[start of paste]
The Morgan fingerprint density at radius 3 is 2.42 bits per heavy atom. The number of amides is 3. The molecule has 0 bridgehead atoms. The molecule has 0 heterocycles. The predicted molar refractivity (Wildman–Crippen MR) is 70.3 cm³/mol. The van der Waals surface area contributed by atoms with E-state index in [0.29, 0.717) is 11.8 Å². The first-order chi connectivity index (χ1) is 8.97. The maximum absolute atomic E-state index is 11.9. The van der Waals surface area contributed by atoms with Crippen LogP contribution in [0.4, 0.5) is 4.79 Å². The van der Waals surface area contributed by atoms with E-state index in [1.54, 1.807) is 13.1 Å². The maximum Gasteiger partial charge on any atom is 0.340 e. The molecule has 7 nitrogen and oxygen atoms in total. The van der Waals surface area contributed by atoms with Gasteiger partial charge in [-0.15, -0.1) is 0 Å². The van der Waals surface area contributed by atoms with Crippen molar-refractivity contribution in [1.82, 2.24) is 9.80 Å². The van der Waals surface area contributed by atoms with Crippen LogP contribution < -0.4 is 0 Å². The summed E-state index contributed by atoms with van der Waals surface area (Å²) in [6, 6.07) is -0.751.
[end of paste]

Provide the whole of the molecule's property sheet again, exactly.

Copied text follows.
The Morgan fingerprint density at radius 3 is 2.42 bits per heavy atom. The number of amides is 3. The molecule has 0 bridgehead atoms. The molecule has 0 heterocycles. The predicted molar refractivity (Wildman–Crippen MR) is 70.3 cm³/mol. The van der Waals surface area contributed by atoms with E-state index in [0.29, 0.717) is 11.8 Å². The first-order chi connectivity index (χ1) is 8.97. The maximum absolute atomic E-state index is 11.9. The van der Waals surface area contributed by atoms with Crippen LogP contribution in [0.4, 0.5) is 4.79 Å². The van der Waals surface area contributed by atoms with E-state index in [1.54, 1.807) is 13.1 Å². The maximum Gasteiger partial charge on any atom is 0.340 e. The molecule has 7 nitrogen and oxygen atoms in total. The van der Waals surface area contributed by atoms with Gasteiger partial charge in [-0.15, -0.1) is 0 Å². The van der Waals surface area contributed by atoms with Crippen molar-refractivity contribution in [1.82, 2.24) is 9.80 Å². The van der Waals surface area contributed by atoms with Crippen LogP contribution < -0.4 is 0 Å². The summed E-state index contributed by atoms with van der Waals surface area (Å²) in [6, 6.07) is -0.751.